The Shree Rama Chandra Temple was restored on the outside. However, the interior was still in need of restoration.

This is one of the mural paintings on the second floor of the Shree Rama Chandra Temple. It has a very typical Indian look.

The Hindu Temple Complex was also the home (haveli) of Hari Singh. He was the last monarch of the Princely State of Kashmir and Jammu, who decided to assign Jammu and Kashmir to India on October 26, 1947, with the separation of India and Pakistan. At that time, the ruling class in Jammu and Kashmir was Hindu, but most of the residents were Muslims, so it was a very difficult decision to make for Hari Singh. However, there was an invasion of Pakistani troops for which he needed the support to fight them, so he decided to ally with India.

The courtyard and outside of the building are fairly simple, and were in the process of being restored.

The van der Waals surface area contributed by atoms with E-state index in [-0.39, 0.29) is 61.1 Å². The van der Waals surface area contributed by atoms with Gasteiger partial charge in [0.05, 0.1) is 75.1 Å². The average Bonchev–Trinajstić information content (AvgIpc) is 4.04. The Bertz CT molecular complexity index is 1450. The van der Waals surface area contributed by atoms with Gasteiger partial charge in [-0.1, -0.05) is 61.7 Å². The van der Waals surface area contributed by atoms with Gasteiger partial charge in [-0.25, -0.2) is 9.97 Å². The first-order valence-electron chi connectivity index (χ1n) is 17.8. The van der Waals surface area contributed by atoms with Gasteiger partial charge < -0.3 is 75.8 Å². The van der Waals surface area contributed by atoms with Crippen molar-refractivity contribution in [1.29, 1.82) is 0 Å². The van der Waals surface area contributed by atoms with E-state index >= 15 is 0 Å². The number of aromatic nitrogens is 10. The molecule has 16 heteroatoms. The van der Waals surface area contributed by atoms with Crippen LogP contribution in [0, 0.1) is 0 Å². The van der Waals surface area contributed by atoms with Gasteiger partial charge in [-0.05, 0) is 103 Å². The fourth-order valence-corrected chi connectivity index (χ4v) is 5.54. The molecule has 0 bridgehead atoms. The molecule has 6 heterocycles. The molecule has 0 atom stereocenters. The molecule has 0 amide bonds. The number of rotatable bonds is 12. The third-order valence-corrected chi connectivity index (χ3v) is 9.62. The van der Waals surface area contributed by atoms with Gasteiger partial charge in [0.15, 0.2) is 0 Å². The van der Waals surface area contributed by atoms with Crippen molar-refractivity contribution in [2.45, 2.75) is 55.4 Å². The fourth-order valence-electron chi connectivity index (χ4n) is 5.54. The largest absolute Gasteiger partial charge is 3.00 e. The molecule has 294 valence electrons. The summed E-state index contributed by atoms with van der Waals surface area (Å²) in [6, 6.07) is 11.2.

At the top of the Complex hill is the Sat Ghara Temple. It is a thick stone building.

Just downhill from the Sat Ghara Temple, are the remains of a stupa. It was hard for me to believe it when I heard it, but an investigation was conducted by the British archeologist Alexander Cunningham, which concluded that the pagoda was made during the time of King Ashoka in the 3rd century BC. Once the Gandhara culture declined, the Hindu Temples of Katas Raj were build during the prosperous Hindu culture in between the years of 7th – 10th centuries.

You can stroll around the temples yourself, but if you request a guide at the entrance, you can also see inside the temples that are normally locked, so I recommend you take the tour with the guide!

 

Photo & text: Mariko SAWADA
Visit: Jan 2022, Chakwal, Punjab

Category : - Monument / Heritage of Punjab > ◆ Punjab > - Salt Range / Soon Valley > ◇ Heritage of Pakistan
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(Video) The Pakistan Railway Journey : From Peshwar to Rawal Pindi!

Taken from the train, going from Peshwar to Rawal Pindi, this video summaries the scenery during our journey on the Pakistan Railway.